As in the books above, the emotions are set out – the pre-schooler feels neglected for attention, wants to be the baby again, and doesn’t understand the simplicity of a baby’s needs and desires.

There’s a simplistic but beautiful twist to the text of “Aren’t you lucky!” at the end, as the pre-schooler accepts her baby brother, particularly as he grows. For me, the familiarity and reassurance of the illustrations wins the day. Re-published recently with updated cover. You can purchase it here.

we just had a baby

We Just Had a Baby by Stephen Krensky, illustrations by Amelie Graux wins in the humour awards. It portrays the older sibling (this time a boy) as frustrated and irritated by the new arrival – by how long she has taken to arrive, by her size, by the attention she gets (notice a familiar theme!).

But the faces in this book are exquisite – the expressions the mother’s friends pull when they look at the baby – the baby’s stare at her toy…and the little boy’s face as he practises both smiling and frowning at the baby and the responses they elicit.

The text too pulls in humour:

“We both have ten fingers and ten toes. I counted to make sure.
Mine are bigger.”

Understated jealousy, and incredulity that the baby is getting more attention, when she’s obviously not as good. But of course, as always, this big brother comes round to accept that this little sister will probably make a good playmate:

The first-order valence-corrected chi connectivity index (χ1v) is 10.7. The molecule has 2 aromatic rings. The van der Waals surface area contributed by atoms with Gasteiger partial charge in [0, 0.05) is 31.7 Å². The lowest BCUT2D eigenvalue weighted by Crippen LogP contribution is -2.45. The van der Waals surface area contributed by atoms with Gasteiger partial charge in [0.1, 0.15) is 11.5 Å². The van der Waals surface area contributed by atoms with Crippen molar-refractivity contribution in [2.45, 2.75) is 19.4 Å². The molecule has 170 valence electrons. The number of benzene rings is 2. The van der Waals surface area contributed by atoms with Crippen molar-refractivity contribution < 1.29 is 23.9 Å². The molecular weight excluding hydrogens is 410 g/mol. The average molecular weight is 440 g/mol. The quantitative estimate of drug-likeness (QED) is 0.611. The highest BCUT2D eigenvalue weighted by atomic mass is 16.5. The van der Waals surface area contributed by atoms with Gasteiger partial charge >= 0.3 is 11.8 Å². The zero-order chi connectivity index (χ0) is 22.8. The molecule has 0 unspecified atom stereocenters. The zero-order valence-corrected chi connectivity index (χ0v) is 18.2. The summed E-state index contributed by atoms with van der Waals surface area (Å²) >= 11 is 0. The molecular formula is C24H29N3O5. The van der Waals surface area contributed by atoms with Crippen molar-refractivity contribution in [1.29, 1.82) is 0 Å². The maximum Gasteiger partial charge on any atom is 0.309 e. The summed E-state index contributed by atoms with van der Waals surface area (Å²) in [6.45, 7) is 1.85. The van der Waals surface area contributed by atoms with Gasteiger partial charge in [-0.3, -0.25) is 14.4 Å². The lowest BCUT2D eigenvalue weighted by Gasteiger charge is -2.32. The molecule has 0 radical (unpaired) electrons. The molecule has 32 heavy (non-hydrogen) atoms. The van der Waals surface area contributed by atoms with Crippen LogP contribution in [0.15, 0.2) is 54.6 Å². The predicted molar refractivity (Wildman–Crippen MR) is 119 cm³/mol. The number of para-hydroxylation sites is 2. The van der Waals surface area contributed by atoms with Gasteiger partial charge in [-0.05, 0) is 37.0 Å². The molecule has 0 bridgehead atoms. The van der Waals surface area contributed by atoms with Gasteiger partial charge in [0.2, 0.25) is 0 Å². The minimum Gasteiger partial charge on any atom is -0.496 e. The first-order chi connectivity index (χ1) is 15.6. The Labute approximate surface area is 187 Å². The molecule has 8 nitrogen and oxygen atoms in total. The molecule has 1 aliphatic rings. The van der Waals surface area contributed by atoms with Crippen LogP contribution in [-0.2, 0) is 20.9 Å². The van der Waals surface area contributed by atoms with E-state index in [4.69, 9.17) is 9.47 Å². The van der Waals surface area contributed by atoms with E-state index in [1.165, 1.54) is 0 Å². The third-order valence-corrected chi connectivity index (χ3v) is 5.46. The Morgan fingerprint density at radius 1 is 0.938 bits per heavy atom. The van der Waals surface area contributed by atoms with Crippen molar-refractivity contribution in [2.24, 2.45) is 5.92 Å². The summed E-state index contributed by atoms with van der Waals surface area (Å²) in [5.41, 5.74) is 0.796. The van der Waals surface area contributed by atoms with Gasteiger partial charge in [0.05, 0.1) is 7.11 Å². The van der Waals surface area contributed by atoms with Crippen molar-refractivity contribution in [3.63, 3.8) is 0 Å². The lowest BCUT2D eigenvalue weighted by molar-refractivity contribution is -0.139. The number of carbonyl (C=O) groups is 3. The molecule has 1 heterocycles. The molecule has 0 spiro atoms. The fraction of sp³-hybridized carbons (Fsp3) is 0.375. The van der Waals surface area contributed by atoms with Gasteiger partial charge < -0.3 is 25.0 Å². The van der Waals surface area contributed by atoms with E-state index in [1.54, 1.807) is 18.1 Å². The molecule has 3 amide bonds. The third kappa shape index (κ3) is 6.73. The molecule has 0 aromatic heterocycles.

“I have BIG plans for us!”

It’s cute, and quite adorable, and would be on my list if I were doing the baby thing all over again. If you are, pre-order it here. This baby will be born very soon!

 

Fusion Fun

The brilliant thing about reading books with children is that it’s fun. Storytelling can cross genres and create exciting new fusion titles.

Pablo and Jane and the Hot Air Contraption by Jose Domingo fuses comic book with picture book and a Where’s Wally style hide-and-seek to create a madcap colourful wacky adventure story. And Electrigirl by Jo Cotterill and Cathy Brett fuses comic book with novel to create a superhero adventure.

electrigirl

Electrigirl tells the story of Holly Sparkes, an ordinary 12 year old girl, who gets struck by lightning, or so she thinks. But then she starts to notice her new strange electrical charge. It takes her comic-mad brother to recognise that she has electrical superpowers, and that his sister is now a bona fide superhero. Just as well, because her best friend Imogen has disappeared, and someone needs to battle Professor Macavity, head of CyberSky the phone company, to find her.